OMG! Me too! I have one lone cypress tree I paid a fortune for. It’s not even crooked (which is the reason LEGO discontinued them).

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DavidH August 8, 2018 at 7:39 PM

Oh! The old cypress trees! Yes, please! Maybe the new plastic will allow to make them again?

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admin August 8, 2018 at 10:19 PM

Hm… not sure about that. LEGO probably long retired the old mould… but I’m happy to be proven wrong and see the cypress trees back! 😀

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Håkan August 9, 2018 at 6:28 AM

…and there’s no evidence the new formula would be less prone to crooking, anyway… =/

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admin August 9, 2018 at 10:52 AM

Yes, that’s true as well. Although they now have the technology to make elements that combine both rigid and softer plastic. They could make the core/trunk more digit, and the rest softer plastic.

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Rob August 9, 2018 at 10:10 AM

I gotta give Lego credit and their long standing goal of quality. I think under normal circumstances of a company using alternative materials for their product my first thought would be ‘Ugh, there goes the product’. Hope this new material works well for them, especially for the long term. Given I have elements from the 70’s that fit today’s ones perfectly I think they can do it! 😉

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admin August 9, 2018 at 10:54 AM

Yeah, I was also first nervous about this. But the fact is, LEGO changed the composition of their plastic many times. We normally don’t hear about it because it’s an internal affair. The only reason this one is so public is because it’s good PR for them too. 😀

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Rob August 9, 2018 at 2:30 PM

I had a feeling Lego had changed the formula when I returned to Lego from my ‘dark ages’ simply by the sound of the pieces either being spread around or when I dig around in my collection of parts.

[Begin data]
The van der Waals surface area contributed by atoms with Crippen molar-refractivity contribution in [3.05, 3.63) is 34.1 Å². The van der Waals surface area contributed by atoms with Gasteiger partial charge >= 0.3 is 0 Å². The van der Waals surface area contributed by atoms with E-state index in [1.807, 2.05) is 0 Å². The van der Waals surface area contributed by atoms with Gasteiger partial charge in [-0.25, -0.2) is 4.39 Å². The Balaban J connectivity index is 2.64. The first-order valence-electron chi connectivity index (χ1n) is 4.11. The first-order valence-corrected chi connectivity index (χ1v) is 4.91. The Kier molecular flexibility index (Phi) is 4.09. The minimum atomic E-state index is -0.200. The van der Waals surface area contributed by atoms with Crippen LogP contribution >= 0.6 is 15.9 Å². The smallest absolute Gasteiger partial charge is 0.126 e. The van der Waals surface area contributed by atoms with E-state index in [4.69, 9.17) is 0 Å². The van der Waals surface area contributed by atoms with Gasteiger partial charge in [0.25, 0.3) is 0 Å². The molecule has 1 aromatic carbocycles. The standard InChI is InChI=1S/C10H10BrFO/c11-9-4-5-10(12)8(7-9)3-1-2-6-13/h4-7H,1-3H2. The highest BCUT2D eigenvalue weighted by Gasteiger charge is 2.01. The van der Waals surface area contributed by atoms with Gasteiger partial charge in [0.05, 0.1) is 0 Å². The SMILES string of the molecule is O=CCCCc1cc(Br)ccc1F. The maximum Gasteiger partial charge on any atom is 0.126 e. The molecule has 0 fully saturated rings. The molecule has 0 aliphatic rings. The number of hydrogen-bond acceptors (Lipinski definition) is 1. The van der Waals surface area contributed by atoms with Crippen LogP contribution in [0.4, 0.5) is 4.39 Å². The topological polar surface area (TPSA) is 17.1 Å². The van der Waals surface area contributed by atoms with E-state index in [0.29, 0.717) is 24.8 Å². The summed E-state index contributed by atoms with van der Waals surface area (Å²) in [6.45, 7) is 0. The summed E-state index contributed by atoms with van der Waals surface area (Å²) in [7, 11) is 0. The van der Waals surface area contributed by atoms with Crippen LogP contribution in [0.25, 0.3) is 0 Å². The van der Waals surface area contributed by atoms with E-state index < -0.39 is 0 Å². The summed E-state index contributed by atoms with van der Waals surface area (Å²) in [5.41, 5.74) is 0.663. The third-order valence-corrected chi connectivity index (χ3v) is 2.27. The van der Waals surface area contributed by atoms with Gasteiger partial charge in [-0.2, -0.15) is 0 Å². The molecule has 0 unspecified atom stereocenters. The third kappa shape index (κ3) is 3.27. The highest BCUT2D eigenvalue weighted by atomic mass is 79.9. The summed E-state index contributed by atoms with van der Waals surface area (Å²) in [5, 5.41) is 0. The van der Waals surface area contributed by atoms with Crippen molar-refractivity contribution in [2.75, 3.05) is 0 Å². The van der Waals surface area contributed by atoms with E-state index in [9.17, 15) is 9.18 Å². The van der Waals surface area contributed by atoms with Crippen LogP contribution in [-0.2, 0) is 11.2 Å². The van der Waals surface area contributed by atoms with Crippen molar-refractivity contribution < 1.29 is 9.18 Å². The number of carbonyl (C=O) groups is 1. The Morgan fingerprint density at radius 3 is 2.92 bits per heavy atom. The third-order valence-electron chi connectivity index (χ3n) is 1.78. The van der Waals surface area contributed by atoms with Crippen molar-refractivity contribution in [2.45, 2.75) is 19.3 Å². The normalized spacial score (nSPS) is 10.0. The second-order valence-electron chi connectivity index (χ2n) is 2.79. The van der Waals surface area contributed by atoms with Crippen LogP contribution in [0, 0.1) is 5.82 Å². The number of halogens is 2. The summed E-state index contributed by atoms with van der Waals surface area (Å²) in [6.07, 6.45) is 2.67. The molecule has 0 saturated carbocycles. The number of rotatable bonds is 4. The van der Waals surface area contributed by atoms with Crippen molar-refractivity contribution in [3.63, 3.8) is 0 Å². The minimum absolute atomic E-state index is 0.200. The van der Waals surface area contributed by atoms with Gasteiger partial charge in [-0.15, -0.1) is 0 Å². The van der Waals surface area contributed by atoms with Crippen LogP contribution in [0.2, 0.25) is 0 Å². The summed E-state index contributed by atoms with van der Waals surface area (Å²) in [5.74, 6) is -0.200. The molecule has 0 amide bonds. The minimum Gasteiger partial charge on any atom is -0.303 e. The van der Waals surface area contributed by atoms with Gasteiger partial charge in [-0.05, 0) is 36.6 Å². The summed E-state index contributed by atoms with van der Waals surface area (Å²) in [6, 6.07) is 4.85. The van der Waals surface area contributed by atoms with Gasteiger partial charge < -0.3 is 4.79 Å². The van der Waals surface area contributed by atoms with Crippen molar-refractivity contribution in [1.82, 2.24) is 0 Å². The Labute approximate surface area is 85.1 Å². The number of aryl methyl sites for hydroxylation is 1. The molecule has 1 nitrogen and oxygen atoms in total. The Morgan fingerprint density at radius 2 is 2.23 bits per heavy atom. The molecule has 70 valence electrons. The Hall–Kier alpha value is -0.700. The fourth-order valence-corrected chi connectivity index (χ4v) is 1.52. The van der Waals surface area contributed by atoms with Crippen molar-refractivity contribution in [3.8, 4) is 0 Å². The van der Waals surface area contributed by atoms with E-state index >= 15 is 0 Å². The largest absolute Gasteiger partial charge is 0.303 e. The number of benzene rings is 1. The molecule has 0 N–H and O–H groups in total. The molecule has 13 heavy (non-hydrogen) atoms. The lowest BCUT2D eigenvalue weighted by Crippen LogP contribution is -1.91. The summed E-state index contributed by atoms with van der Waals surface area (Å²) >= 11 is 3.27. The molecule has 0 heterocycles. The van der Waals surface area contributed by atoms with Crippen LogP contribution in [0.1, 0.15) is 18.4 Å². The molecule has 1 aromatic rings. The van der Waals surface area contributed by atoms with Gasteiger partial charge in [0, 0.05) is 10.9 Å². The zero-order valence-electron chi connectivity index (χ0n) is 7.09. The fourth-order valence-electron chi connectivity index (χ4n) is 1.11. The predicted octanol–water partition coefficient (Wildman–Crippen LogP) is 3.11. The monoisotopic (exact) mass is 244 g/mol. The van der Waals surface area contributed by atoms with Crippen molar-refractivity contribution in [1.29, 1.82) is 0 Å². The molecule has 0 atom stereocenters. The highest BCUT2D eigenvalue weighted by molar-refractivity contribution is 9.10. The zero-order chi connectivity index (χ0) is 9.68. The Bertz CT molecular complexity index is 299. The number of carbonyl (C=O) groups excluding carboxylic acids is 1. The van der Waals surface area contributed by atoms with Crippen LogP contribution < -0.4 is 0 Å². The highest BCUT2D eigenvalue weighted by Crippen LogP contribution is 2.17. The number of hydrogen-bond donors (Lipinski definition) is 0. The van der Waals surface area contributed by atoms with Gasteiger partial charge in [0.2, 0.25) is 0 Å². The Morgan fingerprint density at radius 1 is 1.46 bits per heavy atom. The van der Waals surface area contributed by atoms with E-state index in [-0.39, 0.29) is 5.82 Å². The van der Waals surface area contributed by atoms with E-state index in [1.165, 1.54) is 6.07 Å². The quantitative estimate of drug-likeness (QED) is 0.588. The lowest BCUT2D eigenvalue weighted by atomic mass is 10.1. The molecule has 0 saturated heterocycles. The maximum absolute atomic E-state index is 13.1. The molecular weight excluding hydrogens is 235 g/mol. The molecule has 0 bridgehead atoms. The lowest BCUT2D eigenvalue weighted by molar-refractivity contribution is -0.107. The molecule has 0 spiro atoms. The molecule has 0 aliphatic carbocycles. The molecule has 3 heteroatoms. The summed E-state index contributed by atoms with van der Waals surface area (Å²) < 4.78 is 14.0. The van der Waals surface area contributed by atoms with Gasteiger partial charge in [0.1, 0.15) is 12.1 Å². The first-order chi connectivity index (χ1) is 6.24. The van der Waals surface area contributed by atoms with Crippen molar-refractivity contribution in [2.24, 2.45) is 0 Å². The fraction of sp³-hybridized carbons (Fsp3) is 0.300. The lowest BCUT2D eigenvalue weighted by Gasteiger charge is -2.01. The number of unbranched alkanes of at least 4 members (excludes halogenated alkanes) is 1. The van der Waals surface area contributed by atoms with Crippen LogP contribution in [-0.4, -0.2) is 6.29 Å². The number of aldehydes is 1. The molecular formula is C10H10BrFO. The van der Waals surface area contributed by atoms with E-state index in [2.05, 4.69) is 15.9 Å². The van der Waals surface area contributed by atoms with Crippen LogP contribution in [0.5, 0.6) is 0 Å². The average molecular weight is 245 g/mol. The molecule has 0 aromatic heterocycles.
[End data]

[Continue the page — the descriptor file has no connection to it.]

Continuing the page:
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Håkan August 9, 2018 at 3:00 PM

The biggest change so far has been from Cellulose Acetate in the 50’s and 60’s to Acrylonitrile Butadiene Styrene from the 60’s onwards…

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admin August 10, 2018 at 12:13 AM

Yes, and there are also smaller changes, including the fact that LEGO no longer purchases colored pellets. This has created lots of color inconsistencies through the years. There is also something going on with the plastic coming from the factory in Mexico with pieces cracking very easily. Whether this has to do with the plastic composition, or the manufacturing procedure is not know. But this is a well-documented and consistent issue with LEGO sets available in the US (as most of our sets come from the factory in Mexico).

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admin August 10, 2018 at 12:09 AM

Hm… interesting. I actually noticed that as well. LEGO regularly makes subtle changes to their formula. Current LEGO pieces have a softer, more yielding feel to them, and the colors are also not as saturated.

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Tapisbis August 9, 2018 at 7:26 PM

Unfortunately not offered in Australia, so yet again we look North in envy. Good move by Lego though, hopefully we’ll see more of it.

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admin August 10, 2018 at 12:14 AM

Hm… I hope you guys will get the set later. These promotional sets are often offered at different times and different parts of the world.